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What happens when you sleep?

When you sleep, your body is rebooting many of its systems and carrying out all sorts of maintenance. Find out everything you need to know about how this happens and why sleep is so important below.

Create more well-being with better sleep

Sleep is vital for our physical and emotional well-being. Physically, the body goes through a restorative process that affects the digestive system, the immune system and the cardiovascular system. It has actually been proven that a lack of sleep increases the level of “hunger hormone”, making us eat more than we should and thus increasing the risk for all sorts of diseases. Lack of sleep might increase the risk of getting heart disease and even Alzheimer’s disease.

Sleep is good for your brain

Getting the right amount of sleep is crucial when it comes to emotional and cognitive functions. The hours that we sleep allow the brain to catch up and prepare itself for the day ahead. The positive effects of good sleep also affect our ability to focus and concentrate, remember things, solve problems and motivate ourselves.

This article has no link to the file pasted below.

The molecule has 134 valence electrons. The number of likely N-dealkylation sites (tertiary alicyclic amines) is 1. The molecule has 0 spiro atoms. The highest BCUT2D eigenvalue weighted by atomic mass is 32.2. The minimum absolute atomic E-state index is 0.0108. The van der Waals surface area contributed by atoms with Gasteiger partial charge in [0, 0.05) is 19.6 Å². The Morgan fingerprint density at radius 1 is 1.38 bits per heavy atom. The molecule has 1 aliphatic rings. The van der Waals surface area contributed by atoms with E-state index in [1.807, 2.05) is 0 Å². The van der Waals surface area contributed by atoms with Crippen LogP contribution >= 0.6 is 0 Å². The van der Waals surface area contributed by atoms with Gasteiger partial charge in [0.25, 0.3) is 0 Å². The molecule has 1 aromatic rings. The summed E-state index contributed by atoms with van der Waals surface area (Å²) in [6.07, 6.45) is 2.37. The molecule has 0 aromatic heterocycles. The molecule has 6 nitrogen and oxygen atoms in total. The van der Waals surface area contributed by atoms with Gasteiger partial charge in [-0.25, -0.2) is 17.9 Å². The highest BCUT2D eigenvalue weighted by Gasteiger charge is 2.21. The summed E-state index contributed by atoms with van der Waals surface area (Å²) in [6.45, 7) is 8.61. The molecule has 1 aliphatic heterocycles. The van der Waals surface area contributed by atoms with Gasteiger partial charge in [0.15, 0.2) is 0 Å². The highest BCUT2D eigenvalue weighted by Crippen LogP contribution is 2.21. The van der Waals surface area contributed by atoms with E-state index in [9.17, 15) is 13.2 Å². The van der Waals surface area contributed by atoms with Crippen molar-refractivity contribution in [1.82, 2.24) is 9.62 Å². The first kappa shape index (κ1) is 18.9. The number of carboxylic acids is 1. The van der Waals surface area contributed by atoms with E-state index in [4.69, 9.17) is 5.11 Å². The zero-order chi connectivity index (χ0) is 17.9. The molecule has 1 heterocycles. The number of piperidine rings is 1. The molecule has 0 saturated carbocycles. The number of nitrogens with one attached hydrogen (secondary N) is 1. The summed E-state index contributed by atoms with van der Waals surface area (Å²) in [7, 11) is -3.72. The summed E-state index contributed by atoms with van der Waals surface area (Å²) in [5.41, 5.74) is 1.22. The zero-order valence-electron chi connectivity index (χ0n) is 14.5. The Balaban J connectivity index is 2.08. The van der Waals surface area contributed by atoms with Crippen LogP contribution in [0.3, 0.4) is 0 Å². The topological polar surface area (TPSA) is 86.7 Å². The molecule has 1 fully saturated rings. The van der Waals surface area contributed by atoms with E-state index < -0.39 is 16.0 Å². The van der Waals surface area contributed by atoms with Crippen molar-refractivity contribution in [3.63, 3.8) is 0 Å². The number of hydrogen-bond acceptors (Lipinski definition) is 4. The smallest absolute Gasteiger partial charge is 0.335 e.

The science behind sleep

Sleep consists of four sleep stages that always occur in the same order. Each complete sleep cycle lasts between 60 and 90 minutes.

First there is light sleep. This is the stage between being awake and falling asleep. As this happens our heartbeat and our breathing slow down and our muscles relax. The next stage is preparation for deep sleep. Now, our heartbeat and our breathing slow down even more – and our brain activity is also slower. Then we move into deep sleep. During this stage our body is completely relaxed and our brain is running on idle. The repair and restoration processes in our body are taking place. Finally, we move into REM-stage or the dreaming stage. Our eyes are now moving rapidly from side to side and our muscles are paralysed.

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